greater density than the first one, or perhaps that it had not been
affected by air humidity as much as the first batch. (See the design
concepts section for more discussion of moisture content in the
specimens.)

Compression

Compression testing was also performed parallel to the wood?s grain
(See Figure 2). The specimen used must be small enough to fail under
compression instead of buckling. For analysis of compression tests,
failure was defined as occurring when little or no change in load caused
sudden deformations. This occurs when the yield strength is reached and
plastic behavior starts.

Figure 2: Compression Testing Setup

Failure was taken at the yield strength because the material is no
longer behaving elastically at this point and may be expanding outside
of the design constraints. It should be noted that original specimens
proved to be too tall and they failed in buckling (they sheared to one
side), instead of failing under simple compression.

Table 2: Compression Test Results
Specimen # Strength (psi)
1 464
2 380
3 397
Average 414

Under tension, the pieces all had similar strength values. This took
many tests, but in every other test, the material exhibited buckling as
well as compression. The three tests which ran the best were used for
Table 2.
Since the test of the design will be under compression, this data is
very relevant for the final design. Apparently balsa can withstand
approximately 3 times more load under tension than under compression.
However, much like in these test, buckling is likely to occur in the
final design. This fact should be of utmost consideration when
designing the legs of the structure.

Three Point Bending

This test is performed by placing the specimen between two supports,
and applying a load in the opposite direction of the supports, thus
creating shear stress throughout the member. Much like the tension
test, the wood will deform and then break at a critical stress. Figure
3 shows how this test was setup. The data obtained form this test can
be used in design of the top beam in the final design. This part of the
structure will undergo a similar bending due to the load from the
loading cap.
Unfortunately, the data obtained from these tests was not conclusive of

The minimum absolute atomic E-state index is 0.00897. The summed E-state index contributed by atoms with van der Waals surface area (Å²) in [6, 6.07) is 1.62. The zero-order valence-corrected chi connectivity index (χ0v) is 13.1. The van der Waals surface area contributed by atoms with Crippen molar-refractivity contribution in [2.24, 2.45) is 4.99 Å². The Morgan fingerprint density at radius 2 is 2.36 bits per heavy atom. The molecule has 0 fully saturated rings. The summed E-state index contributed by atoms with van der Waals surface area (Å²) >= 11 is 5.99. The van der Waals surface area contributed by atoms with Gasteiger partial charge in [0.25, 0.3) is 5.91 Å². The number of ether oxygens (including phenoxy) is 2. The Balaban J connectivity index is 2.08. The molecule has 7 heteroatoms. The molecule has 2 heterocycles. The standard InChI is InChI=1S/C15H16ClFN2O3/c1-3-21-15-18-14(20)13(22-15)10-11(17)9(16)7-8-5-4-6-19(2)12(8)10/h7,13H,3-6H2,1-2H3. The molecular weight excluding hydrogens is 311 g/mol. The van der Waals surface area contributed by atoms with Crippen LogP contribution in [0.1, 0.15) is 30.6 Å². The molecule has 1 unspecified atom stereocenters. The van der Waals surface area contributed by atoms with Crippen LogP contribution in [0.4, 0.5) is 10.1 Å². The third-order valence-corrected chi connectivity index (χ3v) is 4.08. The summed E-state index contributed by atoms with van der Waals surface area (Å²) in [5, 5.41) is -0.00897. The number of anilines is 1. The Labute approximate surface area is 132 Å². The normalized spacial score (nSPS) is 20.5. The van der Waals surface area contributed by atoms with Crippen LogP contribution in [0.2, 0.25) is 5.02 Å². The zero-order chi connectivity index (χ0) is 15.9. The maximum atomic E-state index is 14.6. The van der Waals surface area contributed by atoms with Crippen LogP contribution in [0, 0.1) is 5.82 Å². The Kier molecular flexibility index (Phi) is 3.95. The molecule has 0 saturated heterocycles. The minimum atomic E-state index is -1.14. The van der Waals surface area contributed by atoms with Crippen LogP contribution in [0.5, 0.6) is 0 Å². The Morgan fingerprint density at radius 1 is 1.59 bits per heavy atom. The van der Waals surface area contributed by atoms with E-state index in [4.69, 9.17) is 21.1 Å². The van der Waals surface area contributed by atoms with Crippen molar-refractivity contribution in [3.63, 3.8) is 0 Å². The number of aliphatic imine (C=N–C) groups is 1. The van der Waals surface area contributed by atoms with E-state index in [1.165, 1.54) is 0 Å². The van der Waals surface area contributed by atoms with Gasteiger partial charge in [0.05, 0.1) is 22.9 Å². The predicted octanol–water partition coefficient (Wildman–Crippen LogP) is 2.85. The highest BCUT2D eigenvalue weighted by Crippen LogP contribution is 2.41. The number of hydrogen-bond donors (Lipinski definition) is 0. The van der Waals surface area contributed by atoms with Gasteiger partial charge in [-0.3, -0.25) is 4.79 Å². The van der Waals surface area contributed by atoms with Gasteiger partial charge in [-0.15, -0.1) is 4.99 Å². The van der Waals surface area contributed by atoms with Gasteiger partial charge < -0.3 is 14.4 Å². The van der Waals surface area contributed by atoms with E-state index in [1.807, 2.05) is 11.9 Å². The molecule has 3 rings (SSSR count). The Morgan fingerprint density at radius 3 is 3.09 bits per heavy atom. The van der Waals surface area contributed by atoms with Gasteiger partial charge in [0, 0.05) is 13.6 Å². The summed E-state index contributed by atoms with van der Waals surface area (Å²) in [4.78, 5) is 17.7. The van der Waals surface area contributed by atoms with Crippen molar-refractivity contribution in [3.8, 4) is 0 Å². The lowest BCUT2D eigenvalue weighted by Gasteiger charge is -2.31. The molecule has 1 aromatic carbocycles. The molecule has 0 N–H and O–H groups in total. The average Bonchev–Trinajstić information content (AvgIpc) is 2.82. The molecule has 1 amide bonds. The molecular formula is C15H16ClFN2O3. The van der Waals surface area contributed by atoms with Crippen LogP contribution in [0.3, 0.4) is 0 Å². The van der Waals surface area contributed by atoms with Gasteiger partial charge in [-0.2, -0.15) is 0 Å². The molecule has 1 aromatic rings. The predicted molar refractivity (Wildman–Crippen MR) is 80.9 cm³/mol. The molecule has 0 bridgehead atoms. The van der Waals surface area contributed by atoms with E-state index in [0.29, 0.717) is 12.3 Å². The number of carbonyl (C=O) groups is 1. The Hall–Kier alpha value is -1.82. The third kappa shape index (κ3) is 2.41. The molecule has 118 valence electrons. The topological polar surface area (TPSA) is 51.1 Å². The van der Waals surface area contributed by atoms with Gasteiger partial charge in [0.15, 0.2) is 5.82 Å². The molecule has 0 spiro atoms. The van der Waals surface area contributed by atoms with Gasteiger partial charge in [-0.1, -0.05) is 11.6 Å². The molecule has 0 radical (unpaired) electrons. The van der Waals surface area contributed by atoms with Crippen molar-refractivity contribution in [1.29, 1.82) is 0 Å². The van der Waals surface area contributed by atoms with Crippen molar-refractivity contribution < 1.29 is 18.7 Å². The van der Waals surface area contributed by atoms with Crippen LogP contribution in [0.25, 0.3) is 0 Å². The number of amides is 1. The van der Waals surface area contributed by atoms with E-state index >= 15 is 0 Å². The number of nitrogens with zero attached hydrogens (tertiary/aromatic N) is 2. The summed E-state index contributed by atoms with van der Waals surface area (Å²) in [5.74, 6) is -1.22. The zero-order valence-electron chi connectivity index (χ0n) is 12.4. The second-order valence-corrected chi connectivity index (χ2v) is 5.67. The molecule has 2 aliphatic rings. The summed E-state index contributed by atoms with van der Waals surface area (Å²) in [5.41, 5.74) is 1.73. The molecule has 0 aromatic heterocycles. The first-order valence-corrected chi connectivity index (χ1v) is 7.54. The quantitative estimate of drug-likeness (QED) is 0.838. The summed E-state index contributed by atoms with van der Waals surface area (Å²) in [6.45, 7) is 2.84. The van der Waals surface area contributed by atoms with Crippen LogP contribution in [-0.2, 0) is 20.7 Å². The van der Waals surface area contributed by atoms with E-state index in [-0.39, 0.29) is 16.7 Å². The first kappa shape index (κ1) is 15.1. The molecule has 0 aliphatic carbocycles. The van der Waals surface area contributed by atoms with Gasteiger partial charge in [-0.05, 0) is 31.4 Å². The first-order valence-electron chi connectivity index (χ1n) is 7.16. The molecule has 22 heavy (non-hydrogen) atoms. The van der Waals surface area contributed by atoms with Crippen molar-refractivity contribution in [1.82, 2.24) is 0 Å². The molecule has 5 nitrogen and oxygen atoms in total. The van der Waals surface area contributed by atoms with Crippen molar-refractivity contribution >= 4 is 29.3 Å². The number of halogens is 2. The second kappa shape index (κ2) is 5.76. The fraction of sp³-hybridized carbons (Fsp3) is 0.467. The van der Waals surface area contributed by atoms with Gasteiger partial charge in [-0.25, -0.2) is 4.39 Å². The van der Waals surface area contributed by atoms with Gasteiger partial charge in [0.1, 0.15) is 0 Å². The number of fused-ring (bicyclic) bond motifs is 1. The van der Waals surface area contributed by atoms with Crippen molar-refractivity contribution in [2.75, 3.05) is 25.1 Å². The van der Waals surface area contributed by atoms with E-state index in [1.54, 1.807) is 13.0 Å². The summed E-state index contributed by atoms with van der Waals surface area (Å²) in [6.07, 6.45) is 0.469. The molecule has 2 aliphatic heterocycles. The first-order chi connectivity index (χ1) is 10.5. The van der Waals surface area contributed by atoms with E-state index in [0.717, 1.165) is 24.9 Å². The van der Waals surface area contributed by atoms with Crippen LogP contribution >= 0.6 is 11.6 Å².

much. The test was flawed due to a bolt which stuck out and restricted
the material?s bending behavior in each test. The two sets of data taken
for this test varied greatly (as much as 300%), and therefore this data
is likely to be very error prone.

Figure 3: Three Point Bending Specimen

Table 3: Bending Data
Specimen # Rupture Load (lb) Elastic Modulus (lb/in)
1 26.6 120,000
2 62.5 442,000

Included in the Appendix is a graph of load versus displacement for the
first test, it shows how the experiment was flawed at the end when the
material hit the bolt which was sticking out of the machine, thus
causing stress again. It also shows the slope from which the elastic
modulus of the material was taken.
Ideally, four point bending tests should have been performed, where the
material is subject to pure bending, and not just shear forces. Further
tests need to be performed using this test, on materials ranging from
plywood style layered balsa, (with similar grains, perpendicular grains,
etc.) This would have been a more useful test if stronger pieces of
balsa had been tested.

3. Glue Testing
The final structure will consist of only balsa wood and glue, thus the
choice of glue is a crucial decision. Glue is weakest in shear, but as
before and to simplify the testing process, specimens will be tested in
torsion, normal to the glue surface. In the actual design, the glue
will mostly be under shear, notably when used to ply several layers of
wood together. However this test yields comparative results for each
glue and has an obvious best solution. It is assumed that the results
would be similar for testing in shear.
Sample specimens were broken in two, and then glued back together, see
Figure 4. Next, the specimen were tested under tension to determine
which glue was the strongest. Three glues were tested, 3M Super
Strength Adhesive, Carpenter?s Wood Glue, and standard Epoxy.

Figure 4: Glue Test Specimen

Table 4: Glue Testing Results

Ironically, the cheap Carpenters? Wood Glue is the best glue to use.
Both the Wood Glue and the Epoxy both were stronger then the actual
wood, and the wood broke before the glued joint did. The so called, 3M
Super Strength Adhesive proved to give the worst results, and gave off a
noxious smell both in application and in failure. Since price is also
an important design consideration, and drying time is not of the utmost